Braking expends a lot of kinetic energy, as thousands of pounds in momentum are brought to a standing stop. In the past, engineers have discovered ways of harvesting this kinetic energy and storing it for reuse. This technology is called regenerative braking. It has been used in trains, pedal-assist bicycles and some cars for many years. Presently, only a few electric cars use this, including all Tesla models, but it has yet to be widely implemented.
- Voice-Activated Car OS
Recently, Apple revealed CarPlay for next-gen car operating systems that bring Siri to the automobile, providing a voice-activated speech-and-response system for controlling the car’s media and navigational environment. In the future, such systems will be designed to do more heavy lifting.
In the case of such technology, a driver will have verbal control of the vehicle for all non-basic functions. When driving, commands such as “hold speed at 55” will suffice for cruise control, “brights please” will activate high beams, and, in driverless mode, a passenger can speak an address and the car will navigate to that spot under its own control.
- Fully Driverless Automation Technology
Speaking of voice-controlled assistants for drivers, driverless technology seems to be the face of tech future of car design. This technology is indeed closer than most of us realize. In fact, many vehicles that are available today have drive-assist systems built-in.
Far beyond cruise control, some current commercially-available consumer vehicles can maintain set speeds, stay between highway lines and brake at the pace of other cars. In the future, such sensor arrays might be standard for the majority of new vehicles produces in the US. In the near future, driverless systems could be pure software technologies that use a hardware standard shared between manufacturers that grow and evolve by version just like today’s mobile operating systems.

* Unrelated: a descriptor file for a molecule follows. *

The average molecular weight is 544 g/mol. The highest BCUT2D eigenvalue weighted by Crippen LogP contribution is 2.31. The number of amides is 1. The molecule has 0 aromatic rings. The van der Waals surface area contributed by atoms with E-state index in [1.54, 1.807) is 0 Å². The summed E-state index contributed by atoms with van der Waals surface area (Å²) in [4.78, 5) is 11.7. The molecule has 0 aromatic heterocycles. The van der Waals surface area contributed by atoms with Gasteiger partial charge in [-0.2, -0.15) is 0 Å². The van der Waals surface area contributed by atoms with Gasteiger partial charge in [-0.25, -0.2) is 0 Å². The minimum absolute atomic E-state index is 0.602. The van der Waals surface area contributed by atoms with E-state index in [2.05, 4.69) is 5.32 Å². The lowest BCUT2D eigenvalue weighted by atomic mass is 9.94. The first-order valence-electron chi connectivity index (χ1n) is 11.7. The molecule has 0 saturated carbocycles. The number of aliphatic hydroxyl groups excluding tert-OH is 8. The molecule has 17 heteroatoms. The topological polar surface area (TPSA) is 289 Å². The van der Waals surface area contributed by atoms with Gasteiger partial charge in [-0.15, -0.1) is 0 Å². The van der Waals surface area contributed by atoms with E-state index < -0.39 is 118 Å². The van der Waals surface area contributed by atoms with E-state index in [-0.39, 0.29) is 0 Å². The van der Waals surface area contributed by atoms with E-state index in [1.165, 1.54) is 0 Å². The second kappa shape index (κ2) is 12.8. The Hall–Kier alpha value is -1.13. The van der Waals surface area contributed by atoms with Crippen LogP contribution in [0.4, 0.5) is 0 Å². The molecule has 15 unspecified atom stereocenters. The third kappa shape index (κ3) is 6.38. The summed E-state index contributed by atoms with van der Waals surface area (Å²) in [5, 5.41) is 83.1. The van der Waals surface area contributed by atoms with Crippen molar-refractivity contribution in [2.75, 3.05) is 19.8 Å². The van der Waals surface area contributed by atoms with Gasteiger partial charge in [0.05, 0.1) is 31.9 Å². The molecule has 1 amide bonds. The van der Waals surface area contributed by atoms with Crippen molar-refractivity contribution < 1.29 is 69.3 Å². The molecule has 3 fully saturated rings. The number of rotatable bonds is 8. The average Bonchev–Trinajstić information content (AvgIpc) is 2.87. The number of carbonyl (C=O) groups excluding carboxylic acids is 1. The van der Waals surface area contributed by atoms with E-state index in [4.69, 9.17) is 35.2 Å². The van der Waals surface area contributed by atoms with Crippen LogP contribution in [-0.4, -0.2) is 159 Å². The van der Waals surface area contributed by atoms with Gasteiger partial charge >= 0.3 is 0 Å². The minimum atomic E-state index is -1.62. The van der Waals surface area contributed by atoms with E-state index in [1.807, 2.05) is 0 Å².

- Heads-Up Display Windshield
Last but not the least to be regarded as the future of tech in car design are the heads-up-display windshield. The visual real estate on the interior of the windshield is a prime location for information display. With Heads-Up-Display (HUD) technology, a driver can see information about the car and the environment around them without taking their eyes off the road. Everything from speed to navigation to safety alerts can be shown on the windshield to inform the driver in the safest way possible.
This is not distant-future technology—there are systems in place today to provide such information. However, as vehicles become more automated to the point of being fully driverless, HUD technologies will become more useful.
Future of Tech in Car Design: The Conclusion
Innovation and creativity go hand-in-hand in the automobile manufacturing industry. With rapid and constant advancements, the tech future of car design seems to have been radicalized. Every year, a new technology comes out that rapidly advances our everyday vehicles of choice, adding new technology while improving the existing functions or revolutionizing the design. With that being said, what can we anticipate from future cars? Will they rapidly improve or have we perfected the design?